The SDLP were quite keen on all those things before it became lucrative.
    But I think that whatever their agenda is…….Sinn Féin are very energetic about it.
    Whatever the Alliance agenda is …..they are very energetic about it.
    Either they are very altruistic or maybe theres something “in it” for them.
    The SDLP lack the same passion.
    Does this mean they are less altruistic? I doubt that.
    Or does it just mean there is nothing “in it” for them.

  • AGlassOfHine

    Ruairí Ó Brádaigh ran the Sinn Féin ship into the SDLP rocks.

    That would explain the SDLP sinking fast,I guess ????

  • Comrade Stalin

    Id like to see the SDLP reclaim the word “Republican”

    Votes are leaving the SDLP for parties with a softer constitutional line. Did you notice in the council election that the SDLP vote % fell by around double the total SF % increase ?

  • Mick Fealty


    Those are some very good questions.

    I suspect your last is the sharpest (and has echoes in FJH’s earlier comments. When I was putting together the UUP profile, I thought exactly that. Worse even. That some of the guys are just too comfortable where they are to really rock the boat. Do two terms and take the pension.

    If it was still SF or the DUP in the poor place you could be sure they’d be plotting trouble and disruption. Few in the SDLP seem to have an appetite for that.

    One ex member put it to me that apart from being the we’re-not-SF party they are shaping up to become the let’s-write-a-paper-about-it party, relatively happy with their minority status.

    I’m not as sure as you about which way it will go, though it is easy to see the temptation of the pension.

  • Gopher

    “Votes are leaving the SDLP for parties with a softer constitutional line. Did you notice in the council election that the SDLP vote % fell by around double the total SF % increase ?”

    Yup the SDLP cant see it every election defeat you hear the same nonsense that the SDLP need to green up and become more working class. This has become their Stalingrad surrounded, outnumbered and refusing to breakout from that untenable position. The next step is probably to make Margeret Ritchie field marshall in the hope she might……………………….

  • Naughton

    There are some similarities between the decline of the UU and SDLP – outflanked by their more extreme cousins moving into their territory on one side and a growing (but still small) Alliance vote taking up the garden centres. Both also suffer under uninspiring leaders who are terrible on media and both parties had/have a lot of elder statesmen who have long since lost their hunger.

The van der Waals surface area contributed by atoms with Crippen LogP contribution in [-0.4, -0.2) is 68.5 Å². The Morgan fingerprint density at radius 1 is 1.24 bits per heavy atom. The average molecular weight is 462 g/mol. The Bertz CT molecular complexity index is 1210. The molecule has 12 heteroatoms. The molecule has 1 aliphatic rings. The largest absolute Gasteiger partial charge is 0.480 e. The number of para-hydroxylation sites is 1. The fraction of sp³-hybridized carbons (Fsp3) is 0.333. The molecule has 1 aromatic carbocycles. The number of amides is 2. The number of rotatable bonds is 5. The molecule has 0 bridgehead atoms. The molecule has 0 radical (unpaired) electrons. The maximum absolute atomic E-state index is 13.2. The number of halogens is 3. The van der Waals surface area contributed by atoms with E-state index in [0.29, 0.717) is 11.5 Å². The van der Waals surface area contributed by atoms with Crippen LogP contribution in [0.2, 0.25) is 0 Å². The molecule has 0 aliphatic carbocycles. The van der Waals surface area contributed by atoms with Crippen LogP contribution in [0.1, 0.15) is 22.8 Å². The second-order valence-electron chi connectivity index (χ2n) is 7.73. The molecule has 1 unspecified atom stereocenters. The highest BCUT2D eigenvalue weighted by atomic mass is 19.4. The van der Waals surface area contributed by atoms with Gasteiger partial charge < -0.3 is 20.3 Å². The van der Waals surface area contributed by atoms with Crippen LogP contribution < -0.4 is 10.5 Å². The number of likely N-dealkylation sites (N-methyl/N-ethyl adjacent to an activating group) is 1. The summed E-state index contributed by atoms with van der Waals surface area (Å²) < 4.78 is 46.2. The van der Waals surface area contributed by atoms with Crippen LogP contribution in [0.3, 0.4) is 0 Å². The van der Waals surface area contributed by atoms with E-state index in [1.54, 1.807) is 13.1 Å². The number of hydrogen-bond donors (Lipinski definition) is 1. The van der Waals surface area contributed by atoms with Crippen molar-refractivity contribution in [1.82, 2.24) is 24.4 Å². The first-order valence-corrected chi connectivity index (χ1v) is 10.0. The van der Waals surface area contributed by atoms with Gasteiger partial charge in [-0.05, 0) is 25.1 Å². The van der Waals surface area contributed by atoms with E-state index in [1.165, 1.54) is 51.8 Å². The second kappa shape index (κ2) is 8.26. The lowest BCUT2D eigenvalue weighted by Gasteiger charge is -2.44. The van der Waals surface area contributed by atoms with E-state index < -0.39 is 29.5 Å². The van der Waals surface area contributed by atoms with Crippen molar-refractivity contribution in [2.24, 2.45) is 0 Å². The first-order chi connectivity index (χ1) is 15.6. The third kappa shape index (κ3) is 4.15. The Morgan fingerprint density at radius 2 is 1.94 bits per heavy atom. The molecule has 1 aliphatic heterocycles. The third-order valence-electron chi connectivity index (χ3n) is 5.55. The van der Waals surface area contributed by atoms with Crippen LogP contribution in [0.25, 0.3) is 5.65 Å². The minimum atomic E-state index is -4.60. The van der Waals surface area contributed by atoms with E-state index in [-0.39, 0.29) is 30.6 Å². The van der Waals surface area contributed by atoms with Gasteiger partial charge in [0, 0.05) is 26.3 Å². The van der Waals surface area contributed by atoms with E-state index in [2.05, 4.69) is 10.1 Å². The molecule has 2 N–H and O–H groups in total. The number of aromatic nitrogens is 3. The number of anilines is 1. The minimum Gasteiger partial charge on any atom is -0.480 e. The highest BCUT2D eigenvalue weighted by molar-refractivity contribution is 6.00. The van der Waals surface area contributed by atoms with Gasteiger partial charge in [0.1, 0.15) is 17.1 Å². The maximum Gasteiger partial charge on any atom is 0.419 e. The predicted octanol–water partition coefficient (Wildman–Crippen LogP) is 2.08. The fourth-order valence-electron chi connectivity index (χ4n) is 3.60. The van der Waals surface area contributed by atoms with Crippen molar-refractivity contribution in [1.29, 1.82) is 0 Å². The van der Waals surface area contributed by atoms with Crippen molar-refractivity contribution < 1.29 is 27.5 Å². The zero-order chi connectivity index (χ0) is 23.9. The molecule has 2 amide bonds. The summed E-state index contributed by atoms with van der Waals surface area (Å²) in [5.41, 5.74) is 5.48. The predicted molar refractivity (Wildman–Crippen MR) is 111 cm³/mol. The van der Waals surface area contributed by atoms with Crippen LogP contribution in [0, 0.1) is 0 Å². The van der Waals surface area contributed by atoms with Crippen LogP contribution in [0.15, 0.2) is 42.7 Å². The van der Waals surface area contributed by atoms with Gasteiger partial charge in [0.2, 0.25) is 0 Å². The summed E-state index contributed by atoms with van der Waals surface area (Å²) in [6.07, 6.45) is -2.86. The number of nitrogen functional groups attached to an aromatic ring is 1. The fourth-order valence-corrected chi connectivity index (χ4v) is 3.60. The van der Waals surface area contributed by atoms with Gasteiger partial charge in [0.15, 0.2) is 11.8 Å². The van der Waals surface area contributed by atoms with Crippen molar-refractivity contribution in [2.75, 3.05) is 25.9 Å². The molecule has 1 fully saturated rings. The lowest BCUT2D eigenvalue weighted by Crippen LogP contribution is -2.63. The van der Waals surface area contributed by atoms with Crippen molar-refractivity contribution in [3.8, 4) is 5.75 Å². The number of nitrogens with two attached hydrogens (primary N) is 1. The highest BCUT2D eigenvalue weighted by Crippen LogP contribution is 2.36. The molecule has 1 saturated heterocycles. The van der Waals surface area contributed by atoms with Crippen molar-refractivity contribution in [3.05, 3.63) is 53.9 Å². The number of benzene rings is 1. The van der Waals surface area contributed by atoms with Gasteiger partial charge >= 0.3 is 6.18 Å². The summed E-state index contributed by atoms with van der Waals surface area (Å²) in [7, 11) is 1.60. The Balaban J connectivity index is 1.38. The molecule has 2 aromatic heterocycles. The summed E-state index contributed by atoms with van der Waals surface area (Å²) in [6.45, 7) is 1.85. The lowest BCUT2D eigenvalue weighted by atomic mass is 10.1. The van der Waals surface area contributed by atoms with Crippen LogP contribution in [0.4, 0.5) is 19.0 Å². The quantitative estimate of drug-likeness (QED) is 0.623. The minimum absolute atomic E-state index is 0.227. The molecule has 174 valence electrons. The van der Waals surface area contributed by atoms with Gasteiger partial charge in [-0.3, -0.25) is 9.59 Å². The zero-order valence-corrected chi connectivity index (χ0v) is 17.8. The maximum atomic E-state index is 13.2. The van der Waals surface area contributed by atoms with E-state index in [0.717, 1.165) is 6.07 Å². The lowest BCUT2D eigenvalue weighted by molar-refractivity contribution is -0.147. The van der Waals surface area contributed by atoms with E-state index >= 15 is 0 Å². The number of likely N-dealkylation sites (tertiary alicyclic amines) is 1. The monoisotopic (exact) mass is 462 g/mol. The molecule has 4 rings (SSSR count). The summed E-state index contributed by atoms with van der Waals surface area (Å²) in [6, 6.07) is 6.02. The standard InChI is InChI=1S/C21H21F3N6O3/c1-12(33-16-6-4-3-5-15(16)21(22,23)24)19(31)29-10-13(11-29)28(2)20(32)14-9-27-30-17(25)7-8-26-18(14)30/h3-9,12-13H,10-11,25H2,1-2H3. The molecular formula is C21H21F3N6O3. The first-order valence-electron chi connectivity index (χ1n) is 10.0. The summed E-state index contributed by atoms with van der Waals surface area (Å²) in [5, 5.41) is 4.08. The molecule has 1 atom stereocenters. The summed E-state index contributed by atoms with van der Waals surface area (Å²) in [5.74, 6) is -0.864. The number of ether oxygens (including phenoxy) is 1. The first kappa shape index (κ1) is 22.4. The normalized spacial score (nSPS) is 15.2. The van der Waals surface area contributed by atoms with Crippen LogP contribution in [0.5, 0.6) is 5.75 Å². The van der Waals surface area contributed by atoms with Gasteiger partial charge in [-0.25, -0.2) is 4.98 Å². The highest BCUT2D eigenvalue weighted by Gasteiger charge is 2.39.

BUT there may be some hope for SDLP – firstly they have been managing to belatedly bring in some fresh faces at Assembly and Council – don’t estimate the need for fresh keen candidates who are media savvy.

    Secondly despite FJH’s complaints about the South Belfast Mafia, it should be remembered that Labour’s experience was that you can’t win with Michael Foot (M Durkan) or Neil Kinnock (M Richie) looking to move even more to the left, but a balanced business friendly and socially responsible manifesto can keep a core vote and attract new voters. Knockers of the South Belfast Mafia should note that both Alastair and Conall have picked up votes from former UU supporters here (incl my missus) and remain transfer friendly.

    SDLP can’t out green Sinn Fein, and Alliance hasn’t shown evidence yet that they can significantly expand outside greater Belfast.

    I’m afraid Margaret needs to step down, – she’s begun to take the party on to a better track, but isn’t the leader to bring it electoral recovery.

    And in the next Assembly be positive in the Executive (Alex stop whining! )and be aggressive on committees (McDevitt on NI Water set a good precendent).

  • Kadfoomsa

    The SDLP have two choices and I feel they must choose one route, if they dont they will become a rump coalition of individuals.